Follow me! In July 1958 the young priest Karol Wojtyła began a new stage in his journey with the Lord and in the footsteps of the Lord. Karol had gone to the Masuri lakes for his usual vacation, along with a group of young people who loved canoeing. But he brought with him a letter inviting him to call on the Primate of Poland, Cardinal Wyszyński. He could guess the purpose of the meeting: he was to be appointed as the auxiliary Bishop of Kraków. Leaving the academic world, leaving this challenging engagement with young people, leaving the great intellectual endeavour of striving to understand and interpret the mystery of that creature which is man and of communicating to today's world the Christian interpretation of our being – all this must have seemed to him like losing his very self, losing what had become the very human identity of this young priest. Follow me – Karol Wojtyła accepted the appointment, for he heard in the Church's call the voice of Christ. And then he realized how true are the Lord's words: "Those who try to make their life secure will lose it, but those who lose their life will keep it" (Lk 17:33). Our Pope – and we all know this – never wanted to make his own life secure, to keep it for himself; he wanted to give of himself unreservedly, to the very last moment, for Christ and thus also for us. And thus he came to experience how everything which he had given over into the Lord's hands came back to him in a new way. His love of words, of poetry, of literature, became an essential part of his pastoral mission and gave new vitality, new urgency, new attractiveness to the preaching of the Gospel, even when it is a sign of contradiction.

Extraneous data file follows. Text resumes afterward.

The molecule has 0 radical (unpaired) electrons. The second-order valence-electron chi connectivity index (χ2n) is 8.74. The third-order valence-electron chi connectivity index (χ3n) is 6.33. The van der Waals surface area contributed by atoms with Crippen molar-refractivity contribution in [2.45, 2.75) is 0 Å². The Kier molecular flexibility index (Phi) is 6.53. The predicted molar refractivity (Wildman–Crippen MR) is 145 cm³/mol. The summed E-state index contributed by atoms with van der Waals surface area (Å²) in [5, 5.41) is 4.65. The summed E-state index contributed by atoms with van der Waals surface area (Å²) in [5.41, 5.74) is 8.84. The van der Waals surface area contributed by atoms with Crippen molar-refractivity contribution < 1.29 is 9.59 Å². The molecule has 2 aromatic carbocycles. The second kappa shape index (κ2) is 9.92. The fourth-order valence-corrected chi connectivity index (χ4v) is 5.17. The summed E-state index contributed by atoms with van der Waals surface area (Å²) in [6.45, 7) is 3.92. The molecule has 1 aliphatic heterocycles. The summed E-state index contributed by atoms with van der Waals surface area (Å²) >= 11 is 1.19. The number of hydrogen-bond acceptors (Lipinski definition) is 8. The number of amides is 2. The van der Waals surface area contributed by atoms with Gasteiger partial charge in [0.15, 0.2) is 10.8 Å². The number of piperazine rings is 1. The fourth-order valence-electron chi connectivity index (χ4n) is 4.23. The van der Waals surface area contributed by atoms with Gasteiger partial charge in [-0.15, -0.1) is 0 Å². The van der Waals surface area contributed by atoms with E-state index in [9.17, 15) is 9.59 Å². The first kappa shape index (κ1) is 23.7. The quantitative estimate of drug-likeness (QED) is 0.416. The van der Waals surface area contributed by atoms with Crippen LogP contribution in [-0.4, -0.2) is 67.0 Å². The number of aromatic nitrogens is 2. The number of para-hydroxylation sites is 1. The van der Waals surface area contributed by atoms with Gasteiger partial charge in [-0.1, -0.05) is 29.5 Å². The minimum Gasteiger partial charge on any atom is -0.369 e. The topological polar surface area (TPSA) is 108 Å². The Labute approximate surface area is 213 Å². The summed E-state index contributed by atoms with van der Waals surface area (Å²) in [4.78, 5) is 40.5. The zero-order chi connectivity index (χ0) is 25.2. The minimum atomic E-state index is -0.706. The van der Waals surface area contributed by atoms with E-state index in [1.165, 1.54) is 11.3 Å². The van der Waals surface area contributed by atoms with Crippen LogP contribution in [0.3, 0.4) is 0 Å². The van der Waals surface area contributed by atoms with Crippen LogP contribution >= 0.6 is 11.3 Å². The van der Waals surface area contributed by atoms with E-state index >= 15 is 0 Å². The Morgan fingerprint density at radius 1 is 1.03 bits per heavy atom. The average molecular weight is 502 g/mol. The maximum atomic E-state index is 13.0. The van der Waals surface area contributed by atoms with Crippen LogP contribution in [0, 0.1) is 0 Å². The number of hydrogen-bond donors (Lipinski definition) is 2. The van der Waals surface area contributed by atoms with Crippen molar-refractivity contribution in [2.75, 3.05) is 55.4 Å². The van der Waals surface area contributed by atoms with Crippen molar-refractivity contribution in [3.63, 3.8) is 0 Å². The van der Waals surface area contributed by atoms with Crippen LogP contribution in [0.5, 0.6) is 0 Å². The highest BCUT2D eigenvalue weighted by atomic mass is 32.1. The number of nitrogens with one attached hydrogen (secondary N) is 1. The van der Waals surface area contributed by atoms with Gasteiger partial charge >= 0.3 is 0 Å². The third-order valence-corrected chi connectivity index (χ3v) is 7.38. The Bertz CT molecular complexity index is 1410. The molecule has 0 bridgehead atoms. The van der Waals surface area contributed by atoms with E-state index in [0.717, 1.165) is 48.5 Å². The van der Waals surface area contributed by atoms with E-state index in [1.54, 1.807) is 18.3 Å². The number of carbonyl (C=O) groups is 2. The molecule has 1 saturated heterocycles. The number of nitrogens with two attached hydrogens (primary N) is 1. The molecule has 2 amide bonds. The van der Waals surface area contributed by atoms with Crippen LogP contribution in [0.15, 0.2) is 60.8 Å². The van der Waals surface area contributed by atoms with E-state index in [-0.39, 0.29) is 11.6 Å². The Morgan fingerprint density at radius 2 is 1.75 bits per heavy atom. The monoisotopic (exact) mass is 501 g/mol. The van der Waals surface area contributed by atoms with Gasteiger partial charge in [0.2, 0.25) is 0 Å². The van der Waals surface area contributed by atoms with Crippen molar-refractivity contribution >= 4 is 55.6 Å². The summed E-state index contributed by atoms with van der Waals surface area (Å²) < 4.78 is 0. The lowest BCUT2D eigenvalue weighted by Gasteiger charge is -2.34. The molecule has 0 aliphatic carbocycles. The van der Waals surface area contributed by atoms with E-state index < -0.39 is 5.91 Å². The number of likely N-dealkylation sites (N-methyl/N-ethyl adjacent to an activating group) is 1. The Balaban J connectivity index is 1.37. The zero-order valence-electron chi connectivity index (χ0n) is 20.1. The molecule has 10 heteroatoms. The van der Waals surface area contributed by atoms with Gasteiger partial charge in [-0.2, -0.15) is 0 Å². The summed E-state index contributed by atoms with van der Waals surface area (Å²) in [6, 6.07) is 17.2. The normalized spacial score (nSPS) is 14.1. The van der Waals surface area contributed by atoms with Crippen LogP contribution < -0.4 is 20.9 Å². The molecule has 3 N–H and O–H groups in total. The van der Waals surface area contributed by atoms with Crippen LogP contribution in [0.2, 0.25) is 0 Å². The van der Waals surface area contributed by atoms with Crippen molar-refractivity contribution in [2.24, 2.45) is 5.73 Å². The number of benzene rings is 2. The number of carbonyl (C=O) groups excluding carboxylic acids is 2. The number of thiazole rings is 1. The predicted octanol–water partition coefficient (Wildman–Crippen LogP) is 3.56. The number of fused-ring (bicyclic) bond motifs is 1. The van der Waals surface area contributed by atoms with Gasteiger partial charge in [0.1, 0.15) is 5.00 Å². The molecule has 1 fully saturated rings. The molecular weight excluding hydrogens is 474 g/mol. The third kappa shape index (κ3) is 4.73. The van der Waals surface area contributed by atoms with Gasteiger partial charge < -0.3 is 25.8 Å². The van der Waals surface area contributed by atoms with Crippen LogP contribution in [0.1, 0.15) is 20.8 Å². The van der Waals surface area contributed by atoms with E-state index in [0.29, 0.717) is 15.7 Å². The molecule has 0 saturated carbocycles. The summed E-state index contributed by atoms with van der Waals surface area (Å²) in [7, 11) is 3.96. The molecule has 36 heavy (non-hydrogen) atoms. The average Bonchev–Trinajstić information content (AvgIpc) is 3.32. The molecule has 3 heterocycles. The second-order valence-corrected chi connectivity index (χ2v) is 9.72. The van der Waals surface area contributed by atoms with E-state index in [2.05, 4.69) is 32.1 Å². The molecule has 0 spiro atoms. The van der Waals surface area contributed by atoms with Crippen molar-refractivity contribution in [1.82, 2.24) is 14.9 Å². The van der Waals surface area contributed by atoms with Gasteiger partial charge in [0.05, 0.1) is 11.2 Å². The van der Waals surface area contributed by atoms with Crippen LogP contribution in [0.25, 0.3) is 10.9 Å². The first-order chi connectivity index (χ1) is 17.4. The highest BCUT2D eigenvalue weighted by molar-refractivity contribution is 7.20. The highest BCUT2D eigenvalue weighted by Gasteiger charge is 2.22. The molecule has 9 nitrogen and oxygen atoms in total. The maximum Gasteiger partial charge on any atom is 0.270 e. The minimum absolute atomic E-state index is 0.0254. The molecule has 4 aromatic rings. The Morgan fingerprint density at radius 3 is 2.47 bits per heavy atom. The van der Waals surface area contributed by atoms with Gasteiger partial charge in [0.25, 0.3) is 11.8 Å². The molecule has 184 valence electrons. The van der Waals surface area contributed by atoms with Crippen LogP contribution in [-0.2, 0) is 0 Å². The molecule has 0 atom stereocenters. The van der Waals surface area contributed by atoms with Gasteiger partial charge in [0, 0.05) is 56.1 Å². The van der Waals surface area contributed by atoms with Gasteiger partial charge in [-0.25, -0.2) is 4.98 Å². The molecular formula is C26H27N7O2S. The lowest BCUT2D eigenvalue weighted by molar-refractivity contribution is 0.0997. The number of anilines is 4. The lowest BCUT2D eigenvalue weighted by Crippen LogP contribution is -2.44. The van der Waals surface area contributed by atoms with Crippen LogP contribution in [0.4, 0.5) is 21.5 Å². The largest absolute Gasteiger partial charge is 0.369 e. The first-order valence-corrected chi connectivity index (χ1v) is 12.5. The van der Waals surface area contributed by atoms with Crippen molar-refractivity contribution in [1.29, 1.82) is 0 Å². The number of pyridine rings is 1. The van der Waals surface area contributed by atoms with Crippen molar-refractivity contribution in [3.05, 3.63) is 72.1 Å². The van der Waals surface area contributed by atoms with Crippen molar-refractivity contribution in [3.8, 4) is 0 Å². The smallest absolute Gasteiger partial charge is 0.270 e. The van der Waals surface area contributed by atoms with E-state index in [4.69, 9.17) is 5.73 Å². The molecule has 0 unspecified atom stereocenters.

Follow me! In October 1978 Cardinal Wojtyła once again heard the voice of the Lord. Once more there took place that dialogue with Peter reported in the Gospel of this Mass: "Simon, son of John, do you love me? Feed my sheep!" To the Lord's question, "Karol, do you love me?," the Archbishop of Krakow answered from the depths of his heart: "Lord you know everything; you know that I love you." The love of Christ was the dominant force in the life of our beloved Holy Father. Anyone who ever saw him pray, who ever heard him preach, knows that. Thanks to his being profoundly rooted in Christ, he was able to bear a burden which transcends merely human abilities: that of being the shepherd of Christ's flock, his universal Church. This is not the time to speak of the specific content of this rich pontificate. I would like only to read two passages of today's liturgy which reflect central elements of his message. In the first reading, Saint Peter says – and with Saint Peter, the Pope himself – "I truly understand that God shows no partiality, but in every nation anyone who fears him and does what is right is acceptable to him. You know the message he sent to the people of Israel, preaching peace by Jesus Christ - he is Lord of all" (Acts10:34-36). And in the second reading, Saint Paul – and with Saint Paul, our late Pope – exhorts us, crying out: "My brothers and sisters, whom I love and long for, my joy and my crown, stand firm in the Lord in this way, my beloved" (Phil 4:1).